MARY TRAVIS:And his wife wasn't with him, and that was really strange because we'd never seen him without her over the years.
ERIC HUFFMAN:Yeah, sure.
MARY TRAVIS:So, the next day, I called out to their place in Santa Fe, and he answered the phone, which he never does.
MARY TRAVIS:And we just started talking and found out he was going through what he was, and I was going through what I was, and he said, "Well, I'm going through Shawnee, Oklahoma, on the 10th. You want to come up and we'll go to lunch?"
MARY TRAVIS:Yeah, it was a sweet day.
MARY TRAVIS:And thereafter.
ERIC HUFFMAN:Yeah, yeah. So, Randy, you're from Marshville?
MARY TRAVIS:Mm-hmm (affirmative).
ERIC HUFFMAN:North Carolina.
ERIC HUFFMAN:The son of... Let's see, it's six kids in that house?
ERIC HUFFMAN:You were the second.
MARY TRAVIS:Mm-hmm (affirmative).
ERIC HUFFMAN:The son of a turkey farmer?
MARY TRAVIS:He was a rancher, home builder. He was multi-talented in that aspect. And he also was a horse trainer, so they always had horses.
MARY TRAVIS:And Randy would oft say that his daddy was the horse trainer he'd ever met. And, indeed, he was.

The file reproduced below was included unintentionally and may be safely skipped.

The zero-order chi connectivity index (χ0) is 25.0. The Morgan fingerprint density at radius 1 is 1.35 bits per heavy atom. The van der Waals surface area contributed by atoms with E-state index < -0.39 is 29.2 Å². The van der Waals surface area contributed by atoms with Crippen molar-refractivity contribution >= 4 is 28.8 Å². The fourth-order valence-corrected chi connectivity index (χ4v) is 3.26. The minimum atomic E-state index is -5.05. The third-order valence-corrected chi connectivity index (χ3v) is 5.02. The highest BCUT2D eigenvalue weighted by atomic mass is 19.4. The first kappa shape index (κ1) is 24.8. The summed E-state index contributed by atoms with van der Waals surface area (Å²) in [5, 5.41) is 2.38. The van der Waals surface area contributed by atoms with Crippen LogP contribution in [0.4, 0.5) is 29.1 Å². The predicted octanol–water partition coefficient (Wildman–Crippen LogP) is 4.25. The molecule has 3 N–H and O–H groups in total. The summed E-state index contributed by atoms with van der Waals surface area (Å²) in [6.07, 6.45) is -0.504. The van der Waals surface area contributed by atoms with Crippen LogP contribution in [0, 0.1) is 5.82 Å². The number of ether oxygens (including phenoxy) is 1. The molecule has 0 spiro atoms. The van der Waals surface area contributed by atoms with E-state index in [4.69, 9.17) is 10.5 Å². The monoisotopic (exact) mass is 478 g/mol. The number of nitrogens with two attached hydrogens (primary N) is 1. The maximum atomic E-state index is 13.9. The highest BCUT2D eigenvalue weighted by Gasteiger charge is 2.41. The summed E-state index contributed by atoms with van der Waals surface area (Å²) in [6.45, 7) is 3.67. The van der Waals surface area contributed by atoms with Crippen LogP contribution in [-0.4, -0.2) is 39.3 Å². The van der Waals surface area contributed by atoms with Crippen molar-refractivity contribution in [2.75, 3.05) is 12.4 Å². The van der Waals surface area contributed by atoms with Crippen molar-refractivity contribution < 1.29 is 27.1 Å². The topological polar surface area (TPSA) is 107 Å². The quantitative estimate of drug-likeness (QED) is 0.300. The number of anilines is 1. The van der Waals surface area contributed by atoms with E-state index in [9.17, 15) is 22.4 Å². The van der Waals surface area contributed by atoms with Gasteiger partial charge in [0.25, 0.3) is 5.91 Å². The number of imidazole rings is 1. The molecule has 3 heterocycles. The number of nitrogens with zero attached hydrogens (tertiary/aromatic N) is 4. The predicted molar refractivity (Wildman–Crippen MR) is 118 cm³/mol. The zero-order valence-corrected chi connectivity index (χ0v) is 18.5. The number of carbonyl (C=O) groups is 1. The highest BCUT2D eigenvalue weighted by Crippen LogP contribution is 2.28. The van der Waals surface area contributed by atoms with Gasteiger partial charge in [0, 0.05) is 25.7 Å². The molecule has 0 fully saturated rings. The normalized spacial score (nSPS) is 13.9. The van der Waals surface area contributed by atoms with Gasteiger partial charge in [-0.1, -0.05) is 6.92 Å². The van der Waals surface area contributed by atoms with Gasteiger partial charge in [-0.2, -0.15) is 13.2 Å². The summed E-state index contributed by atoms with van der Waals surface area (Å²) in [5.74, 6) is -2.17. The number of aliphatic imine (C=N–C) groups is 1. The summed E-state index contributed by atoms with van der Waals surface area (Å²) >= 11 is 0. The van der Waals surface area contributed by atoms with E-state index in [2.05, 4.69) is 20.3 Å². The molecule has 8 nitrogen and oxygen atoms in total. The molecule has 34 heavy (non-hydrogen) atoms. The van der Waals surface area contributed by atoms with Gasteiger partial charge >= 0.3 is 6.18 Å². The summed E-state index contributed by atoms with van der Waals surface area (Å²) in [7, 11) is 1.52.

ERIC HUFFMAN:All six kids in Randy's family had their own horse by the time they turned five. Randy's dad, Harold, loved traditional country music, too, and so he always made sure that Randy had a horse under his butt and a guitar in his hand.
MARY TRAVIS:All six of them played an instrument.
MARY TRAVIS:And when he went to Miss Kate when he was nine and Ricky was 10, they were going to take guitar lessons, but his dad said, "Well, one of you has to sing." And Ricky said, "I'm not singing." And he was the oldest one so he got to pick, so then Miss Kate said, "Well, Randy, you've got to sing now."
ERIC HUFFMAN:And that was the start-
MARY TRAVIS:And he opened his mouth to start singing, she's, "I think we've got something here."
ERIC HUFFMAN:Randy and his older brother, Ricky, started touring by the time Randy was nine. They were called The Traywick Brothers. That was the family's last name. Ricky and Randy became regular performers playing at talent shows, school events, even local honkytonks and bars. Harold bought them matching outfits: white pants, a red shirt, and a red neckerchief.